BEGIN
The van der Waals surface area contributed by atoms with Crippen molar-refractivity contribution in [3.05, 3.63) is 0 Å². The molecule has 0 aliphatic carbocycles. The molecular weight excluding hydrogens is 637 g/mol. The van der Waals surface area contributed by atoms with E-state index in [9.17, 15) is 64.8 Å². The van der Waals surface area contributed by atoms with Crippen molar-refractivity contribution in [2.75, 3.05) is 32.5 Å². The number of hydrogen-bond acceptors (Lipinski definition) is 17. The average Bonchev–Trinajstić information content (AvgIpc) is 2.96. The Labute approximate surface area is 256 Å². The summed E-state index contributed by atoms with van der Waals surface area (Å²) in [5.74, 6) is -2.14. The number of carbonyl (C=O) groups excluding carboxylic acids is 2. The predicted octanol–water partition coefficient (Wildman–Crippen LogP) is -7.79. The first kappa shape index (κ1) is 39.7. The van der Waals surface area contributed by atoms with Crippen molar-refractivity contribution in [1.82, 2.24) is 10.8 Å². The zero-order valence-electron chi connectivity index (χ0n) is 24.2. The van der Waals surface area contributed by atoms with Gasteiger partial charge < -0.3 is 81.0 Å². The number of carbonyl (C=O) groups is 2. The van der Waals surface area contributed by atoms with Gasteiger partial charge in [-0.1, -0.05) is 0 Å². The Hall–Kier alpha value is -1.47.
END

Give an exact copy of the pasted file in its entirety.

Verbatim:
The van der Waals surface area contributed by atoms with Crippen molar-refractivity contribution in [3.05, 3.63) is 0 Å². The molecule has 0 aliphatic carbocycles. The molecular weight excluding hydrogens is 637 g/mol. The van der Waals surface area contributed by atoms with E-state index in [9.17, 15) is 64.8 Å². The van der Waals surface area contributed by atoms with Crippen molar-refractivity contribution in [2.75, 3.05) is 32.5 Å². The number of hydrogen-bond acceptors (Lipinski definition) is 17. The average Bonchev–Trinajstić information content (AvgIpc) is 2.96. The Labute approximate surface area is 256 Å². The summed E-state index contributed by atoms with van der Waals surface area (Å²) in [5.74, 6) is -2.14. The number of carbonyl (C=O) groups excluding carboxylic acids is 2. The predicted octanol–water partition coefficient (Wildman–Crippen LogP) is -7.79. The first kappa shape index (κ1) is 39.7. The van der Waals surface area contributed by atoms with Crippen molar-refractivity contribution in [1.82, 2.24) is 10.8 Å². The zero-order valence-electron chi connectivity index (χ0n) is 24.2. The van der Waals surface area contributed by atoms with Gasteiger partial charge < -0.3 is 81.0 Å². The number of carbonyl (C=O) groups is 2. The van der Waals surface area contributed by atoms with Gasteiger partial charge in [-0.1, -0.05) is 0 Å². The Hall–Kier alpha value is -1.47.